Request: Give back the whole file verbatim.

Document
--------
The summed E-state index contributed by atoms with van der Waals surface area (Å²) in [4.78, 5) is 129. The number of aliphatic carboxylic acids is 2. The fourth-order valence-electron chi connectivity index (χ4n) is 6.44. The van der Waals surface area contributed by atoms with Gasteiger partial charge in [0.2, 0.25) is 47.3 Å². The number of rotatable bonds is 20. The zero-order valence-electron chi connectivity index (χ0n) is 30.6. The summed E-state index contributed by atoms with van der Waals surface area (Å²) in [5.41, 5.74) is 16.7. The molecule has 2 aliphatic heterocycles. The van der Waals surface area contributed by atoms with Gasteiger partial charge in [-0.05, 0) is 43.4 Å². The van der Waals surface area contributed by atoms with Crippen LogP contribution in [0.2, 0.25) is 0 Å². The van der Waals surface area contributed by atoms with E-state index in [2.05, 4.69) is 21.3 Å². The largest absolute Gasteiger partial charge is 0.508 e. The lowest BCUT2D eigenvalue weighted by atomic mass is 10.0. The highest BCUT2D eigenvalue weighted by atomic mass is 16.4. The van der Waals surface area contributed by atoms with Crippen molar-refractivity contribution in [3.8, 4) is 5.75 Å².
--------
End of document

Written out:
The summed E-state index contributed by atoms with van der Waals surface area (Å²) in [4.78, 5) is 129. The number of aliphatic carboxylic acids is 2. The fourth-order valence-electron chi connectivity index (χ4n) is 6.44. The van der Waals surface area contributed by atoms with Gasteiger partial charge in [0.2, 0.25) is 47.3 Å². The number of rotatable bonds is 20. The zero-order valence-electron chi connectivity index (χ0n) is 30.6. The summed E-state index contributed by atoms with van der Waals surface area (Å²) in [5.41, 5.74) is 16.7. The molecule has 2 aliphatic heterocycles. The van der Waals surface area contributed by atoms with Gasteiger partial charge in [-0.05, 0) is 43.4 Å². The van der Waals surface area contributed by atoms with Crippen LogP contribution in [0.2, 0.25) is 0 Å². The van der Waals surface area contributed by atoms with E-state index in [2.05, 4.69) is 21.3 Å². The largest absolute Gasteiger partial charge is 0.508 e. The lowest BCUT2D eigenvalue weighted by atomic mass is 10.0. The highest BCUT2D eigenvalue weighted by atomic mass is 16.4. The van der Waals surface area contributed by atoms with Crippen molar-refractivity contribution in [3.8, 4) is 5.75 Å².